Winter in Iceland's South Coast

Thursday, December 08, 2016


I consistently dream of waterfalls whether they are in Hawaii, Canada or Kenya.  Once I knew I was headed to Iceland, I started researching waterfall tours outside of Rekjavík. There were several small tours to choose from and I specifically wanted to take my time taking photos so I opted for Discover Iceland South Coast minibus tour for Sunday morning.

It would be an early morning for me and didn't know how hard the hikes would be so I ate Skyr mixed in with granola and packed my water bottle and granola snacks.  I was the second person to be picked up and met Guðmundur, who would be my guide for the day.

We drove to each hotel picking up two more couples which ended up being a group of 7. Guðmundur, which is translated into God's Hand in English, lived in Denmark for a few years before returning to Iceland and provided us with some informative stories throughout day.

However,I tend to experience bouts of motion sickness from time to time so I popped a dramamine before the day long drive and spent most of the morning asleep.


Skógafoss Waterfall
Our first stop was the Skógafoss waterfall and Guðmundur drove to the other side of the park instead of parking with all the tour buses. 

It was a bit wet when we exited the minibus and since it was winter, the sky was grey and a bit misty.  My camera gear was already damp as soon as I took it out to set up my tripod and take photos of the waterfall.

I was fumbling around a bit with my gear and I knew once I walked closer to Skógafoss, I knew it would be futile.

Luckily, I had a Samsung 6, which had an excellent camera phone, so I opted to use it instead which proved extremely useful since the path towards Skógafoss was a bit muddy and icy.

I observed that some of the tourists were not dressed properly for a waterfall hike as I saw some with with thin plastic wrapped around their winter coats or they had on very stylish winter boots which didn't have much traction for the rocky pah.

I saw quite a few folks close to the base of the waterfall and there wasn't much of an over flow over the rocky path so I followed suit.

It was extremely wet in these parts and was grateful for my Gore-tex but a little worried about my phone getting drenched.  I offered to take a picture of two women at the base of the waterfall in exchange that they take a picture of me.

There were several other waterfalls scattered around the park and wondered how green the area would look in the summertime.  


Little waterfalls
Would it remind me of Isle of Skye in June?  I imagined the lush green hills and the soft grass glistening in the sunlight.

It would be unfair to compare Iceland to Skye but I always wonder what the countryside would look like in the summertime.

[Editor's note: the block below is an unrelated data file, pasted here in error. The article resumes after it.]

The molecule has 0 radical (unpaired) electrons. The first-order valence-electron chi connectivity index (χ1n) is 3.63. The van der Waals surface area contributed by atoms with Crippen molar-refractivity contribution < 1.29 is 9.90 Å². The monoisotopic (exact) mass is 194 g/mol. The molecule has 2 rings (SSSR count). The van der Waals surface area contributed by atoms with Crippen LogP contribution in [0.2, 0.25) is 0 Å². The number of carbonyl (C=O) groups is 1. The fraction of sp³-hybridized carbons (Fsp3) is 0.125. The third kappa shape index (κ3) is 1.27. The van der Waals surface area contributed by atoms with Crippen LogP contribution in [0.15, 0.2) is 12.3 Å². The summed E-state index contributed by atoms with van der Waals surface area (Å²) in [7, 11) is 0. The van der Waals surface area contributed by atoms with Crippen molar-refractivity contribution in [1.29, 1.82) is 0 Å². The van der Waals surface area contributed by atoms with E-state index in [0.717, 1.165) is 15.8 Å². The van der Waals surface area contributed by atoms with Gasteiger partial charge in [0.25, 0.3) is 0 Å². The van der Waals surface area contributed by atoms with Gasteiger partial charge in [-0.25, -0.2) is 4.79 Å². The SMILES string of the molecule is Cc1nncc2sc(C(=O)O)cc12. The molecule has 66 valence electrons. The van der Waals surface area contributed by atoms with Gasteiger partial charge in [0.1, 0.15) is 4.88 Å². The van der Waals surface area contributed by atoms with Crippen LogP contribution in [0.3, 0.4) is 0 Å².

I didn't realize that I was gone a long time while I was taking pictures.
One of the guests was on the look out for me and on our way to the next stop, one of the women suggested we have a time limit for exploring.

My legs were damp and my backpack was drenched so I became a little worried that my camera and phone would be ruined.  Luckily, the Gore-Tex kept me dry and Guðmundur had the heat on to a warm degree.

Our next stop was a short drive to Seljalandfoss Waterfall and the photos make it to many  blog, Instagram or Facebook post.

There is something magical about being able to walk behind a waterfall however, there was nothing romantic about it in the winter.  

I had to be very careful not to slip over a narrow, muddy path with throngs of other tourists reaching the same destination.  I was also rushing since I didn't want to piss off the rest of my group.


Seljalandsfoss Waterfall
If I had an hour, I would have climbed to the summit of the waterfall and take an aerial shot.  Unfortunately, I only had time to walk behind the waterfall before hurrying back to the minibus.

I was actually the first one back so I spent some time talking to Guðmundur about Iceland's history and a little bit about philosophy.

Soon the rest of the group had returned and our next stop would be Reynisfjara Beach.

I was actually very excited about this site since I never been to a black sand beach.

There was a sign at the entrance of the rocky beach indicating danger but since I was pressed for time, I hurried down to the shore and walked towards Reynisdrangar.

However, I was struck by the violent waves crashing against the shore.  I made a point to not be near the shoreline as I didn't see many people around me so I set up my tripod and tried to catch the height of the waves with my camera.

I didn't have the settings right for the action shots so most of the waves have already crashed.  So, I took out my Samsung and record a short clip to give an idea how ferocious they were.                      



video

Out in the water were the sea stacks, Reynisdrangar, where many legends surround its formations.  The waves were turbulent and were crashing violently against the shoreline. Perhaps, in the summertime, it would be safer for me to venture closer and spend a little more time exploring the area.

I was out by myself for about 20 minutes until a few couples showed up also curious to take a closer look at the rock formations.  I began to head back because the group agreed to take 45 minutes and during the walk back towards the parking lot, I took pictures of the basalt columns.


Basalt columns
There wasn't much sunlight left in the afternoon but as I looked over to the ocean, I was still mesmerized by the wild beauty of the waves.  


Iceland Reynisfjara Beach
Reynisfjara Beach



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